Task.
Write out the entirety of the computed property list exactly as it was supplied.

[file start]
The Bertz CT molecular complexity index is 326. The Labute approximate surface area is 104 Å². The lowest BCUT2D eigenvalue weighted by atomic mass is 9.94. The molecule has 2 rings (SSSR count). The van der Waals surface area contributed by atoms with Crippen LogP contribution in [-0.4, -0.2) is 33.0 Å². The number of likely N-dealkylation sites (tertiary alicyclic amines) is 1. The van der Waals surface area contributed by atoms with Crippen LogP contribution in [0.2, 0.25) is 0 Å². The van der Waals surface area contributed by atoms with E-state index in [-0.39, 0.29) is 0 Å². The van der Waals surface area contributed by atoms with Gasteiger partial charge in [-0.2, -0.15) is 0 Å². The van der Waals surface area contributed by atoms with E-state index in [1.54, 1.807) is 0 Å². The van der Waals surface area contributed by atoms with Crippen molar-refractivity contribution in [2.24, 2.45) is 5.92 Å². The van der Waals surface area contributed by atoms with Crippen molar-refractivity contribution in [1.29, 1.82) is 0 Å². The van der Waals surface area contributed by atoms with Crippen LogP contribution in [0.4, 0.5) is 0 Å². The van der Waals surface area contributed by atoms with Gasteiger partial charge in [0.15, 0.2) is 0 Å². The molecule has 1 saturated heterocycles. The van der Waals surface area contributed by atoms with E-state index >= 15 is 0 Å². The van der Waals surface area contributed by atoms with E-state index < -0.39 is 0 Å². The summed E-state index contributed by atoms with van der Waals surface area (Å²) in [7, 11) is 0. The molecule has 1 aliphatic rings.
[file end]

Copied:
The Bertz CT molecular complexity index is 326. The Labute approximate surface area is 104 Å². The lowest BCUT2D eigenvalue weighted by atomic mass is 9.94. The molecule has 2 rings (SSSR count). The van der Waals surface area contributed by atoms with Crippen LogP contribution in [-0.4, -0.2) is 33.0 Å². The number of likely N-dealkylation sites (tertiary alicyclic amines) is 1. The van der Waals surface area contributed by atoms with Crippen LogP contribution in [0.2, 0.25) is 0 Å². The van der Waals surface area contributed by atoms with E-state index in [-0.39, 0.29) is 0 Å². The van der Waals surface area contributed by atoms with Gasteiger partial charge in [-0.2, -0.15) is 0 Å². The van der Waals surface area contributed by atoms with E-state index in [1.54, 1.807) is 0 Å². The van der Waals surface area contributed by atoms with Crippen molar-refractivity contribution in [2.24, 2.45) is 5.92 Å². The van der Waals surface area contributed by atoms with Crippen molar-refractivity contribution in [1.29, 1.82) is 0 Å². The van der Waals surface area contributed by atoms with Crippen LogP contribution in [0.4, 0.5) is 0 Å². The van der Waals surface area contributed by atoms with Gasteiger partial charge in [0.15, 0.2) is 0 Å². The molecule has 1 saturated heterocycles. The van der Waals surface area contributed by atoms with E-state index >= 15 is 0 Å². The van der Waals surface area contributed by atoms with E-state index < -0.39 is 0 Å². The summed E-state index contributed by atoms with van der Waals surface area (Å²) in [7, 11) is 0. The molecule has 1 aliphatic rings.